ABIDJAN, Ivory Coast – African leaders on Monday offered Laurent Gbagbo one last chance to accept an amnesty deal on condition he immediately cede power to the internationally recognized winner of Ivory Coast's presidential election or face a military ouster.
They left hours later with no clear answer from the renegade president who has defied calls to step down, even though results tallied by the country's electoral commission and certified by the United Nations showed he had lost by a landslide to opposition leader Alassane Ouattara.
The trip is the second in less than a week by the three African presidents on behalf of the 15-member Economic Community of West African States, or ECOWAS, in an attempt to give persuasion a final chance before resorting to military force. This time the leaders of Sierra Leone, Benin and Cape Verde were joined by Kenyan Prime Minister Raila Odinga, representing the African Union, as they shuttled between meetings with Gbagbo and Ouattara.
Even as Gbagbo's meeting with the African leaders was going on, his closest advisers continued to insist that the 65-year-old had won the election, indicating that the sitting president did not intend to budge.
Speaking to reporters after meeting with the African leaders, Ouattara told reporters that the dialogue was over.
"For us, the discussion is finished," said Ouattara. "Everything has been done so that we could find a solution through diplomacy and dialogue. Since that is not the case, perhaps Laurent Gbagbo will have a change of heart in coming hours? If not, then ECOWAS will need to use all the means at its disposal including the use of legitimate force so that the president that was elected can assume his functions."
He added that an amnesty deal was still in the realm of possibility, but only if Gbagbo recognizes defeat. "He needs to recognize the results of the election, renounce the powers he has usurped and leave for the sake of all Ivorians."
Despite increasing international pressure including a visa ban slapped on him last month by the European Union, Gbagbo has continued to cling to power with the backing of the army. Human rights groups accuse his security forces of abducting and killing hundreds of political opponents and the U.N. was barred entry from a building believed to be housing 60 to 80 of the bodies.
Although recognized internationally, at home Ouattara has been shut out of the institutions of power. He is attempting to govern from a hotel in Abidjan where he and his staff are barricaded behind sandbags and giant coils of razor wire. He is under the constant protection of United Nations peacekeepers, but Gbagbo's security forces have set up checkpoints on the roads leading to the hotel, barring anyone from entering or exiting.
In recent weeks, getting supplies to the Golf Hotel has become increasingly difficult, and the U.N. started running daily helicopter flights that land on the hotel's lawn ferrying cartons of vegetables and tins of powdered milk.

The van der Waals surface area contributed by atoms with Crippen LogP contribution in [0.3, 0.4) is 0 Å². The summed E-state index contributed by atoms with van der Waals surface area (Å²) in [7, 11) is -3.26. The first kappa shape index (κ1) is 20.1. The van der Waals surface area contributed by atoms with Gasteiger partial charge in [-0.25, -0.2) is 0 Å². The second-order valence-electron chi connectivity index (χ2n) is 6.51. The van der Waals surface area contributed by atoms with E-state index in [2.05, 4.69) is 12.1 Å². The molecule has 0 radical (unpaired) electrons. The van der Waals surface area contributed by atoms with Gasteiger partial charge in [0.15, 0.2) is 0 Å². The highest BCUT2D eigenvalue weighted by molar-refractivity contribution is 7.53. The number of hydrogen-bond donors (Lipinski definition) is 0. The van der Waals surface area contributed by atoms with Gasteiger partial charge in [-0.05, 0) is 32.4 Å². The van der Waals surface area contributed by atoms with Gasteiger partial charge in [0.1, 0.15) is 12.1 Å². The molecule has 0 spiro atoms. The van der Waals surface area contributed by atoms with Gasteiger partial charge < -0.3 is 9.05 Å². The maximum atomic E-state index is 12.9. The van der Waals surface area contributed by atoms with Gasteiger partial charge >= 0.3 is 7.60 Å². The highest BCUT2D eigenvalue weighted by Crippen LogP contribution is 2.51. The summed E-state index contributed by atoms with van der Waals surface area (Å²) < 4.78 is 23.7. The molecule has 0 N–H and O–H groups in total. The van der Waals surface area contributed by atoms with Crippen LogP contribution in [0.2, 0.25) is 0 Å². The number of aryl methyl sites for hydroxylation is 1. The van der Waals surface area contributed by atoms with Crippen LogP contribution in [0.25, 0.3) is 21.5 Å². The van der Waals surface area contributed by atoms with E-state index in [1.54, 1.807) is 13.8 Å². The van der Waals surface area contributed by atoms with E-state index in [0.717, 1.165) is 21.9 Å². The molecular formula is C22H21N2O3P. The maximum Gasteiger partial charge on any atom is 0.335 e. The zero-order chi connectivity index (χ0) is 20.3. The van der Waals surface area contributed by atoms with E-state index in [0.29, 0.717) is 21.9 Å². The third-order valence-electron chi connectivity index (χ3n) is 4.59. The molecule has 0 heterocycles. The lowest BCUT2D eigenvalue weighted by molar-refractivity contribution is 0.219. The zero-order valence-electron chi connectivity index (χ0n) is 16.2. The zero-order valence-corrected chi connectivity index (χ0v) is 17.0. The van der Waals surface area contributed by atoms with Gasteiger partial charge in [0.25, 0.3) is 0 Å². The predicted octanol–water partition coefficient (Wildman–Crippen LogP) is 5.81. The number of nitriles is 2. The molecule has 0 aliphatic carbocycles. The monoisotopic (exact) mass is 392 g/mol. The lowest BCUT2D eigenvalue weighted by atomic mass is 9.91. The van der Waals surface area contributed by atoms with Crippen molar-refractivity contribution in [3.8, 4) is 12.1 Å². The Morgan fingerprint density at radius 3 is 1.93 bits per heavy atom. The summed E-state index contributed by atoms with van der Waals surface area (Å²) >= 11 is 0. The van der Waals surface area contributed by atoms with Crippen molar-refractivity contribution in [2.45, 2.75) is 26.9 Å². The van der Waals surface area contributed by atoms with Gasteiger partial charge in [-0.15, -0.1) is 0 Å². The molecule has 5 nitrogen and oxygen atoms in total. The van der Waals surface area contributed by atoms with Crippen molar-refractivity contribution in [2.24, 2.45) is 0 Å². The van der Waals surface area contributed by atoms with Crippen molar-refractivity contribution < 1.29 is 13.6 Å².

In Washington, U.S. officials said they remain willing to help Gbagbo make a "dignified exit," including revisiting the visa ban so he can travel to the United States and take up a possible teaching position, but only if he agrees to step down. They said the window of opportunity for that, however, is rapidly closing.
"We hope that President Gbagbo will listen intently to the message that he needs to step down," U.S. State Department spokesman P.J. Crowley said. "So far, he hasn't. But we certainly endorse what ECOWAS is trying to do today."
An official from Odinga's office said the Ivorian leader would be guaranteed safety if he agrees to hand over power.
After leaving Ivory Coast late Monday, the African leaders were heading to Nigeria, whose president, Goodluck Jonathan, is the current chairman of ECOWAS, to discuss the next step. Odinga said the African leaders will be making "a comprehensive statement" on their mission after consulting with Jonathan on Tuesday.
Col. Mohammed Yerima, a Nigerian military spokesman, said defense chiefs from ECOWAS member states had met last week to begin strategizing what sort of assault they would use if talks fail.
President Barack Obama tried to call Gbagbo three times last month, including twice from Air Force One. He did not reach Gbagbo and at one point, Obama was told that Gbagbo was 'resting.' Administration officials believe the Ivorian leader sought to avoid contact. So Obama wrote Gbagbo a letter, offering him an international role if he stepped down.
Obama also made clear, however, that the longer Gbagbo holds on, and the more complicit he becomes in violence across the country, the more limited his options become, said a senior administration official who requested anonymity to speak about administration strategy.
Gbagbo, who came to power in 2000 and ruled during the civil war that erupted two years later, overstayed his legal term which expired in 2005, claiming the country was too unstable to organize a poll. The election was rescheduled at least six times before it was finally held in October. During the campaign, one of the slogans of Gbagbo's party's was, "Either we win. Or we win." Some have taken that to mean he never intended to step down, regardless of the results.
Associated Press writers Tom Maliti in Nairobi, Kenya and Julie Pace in Honolulu, Hawaii, and Matt Lee in Washington contributed to this report.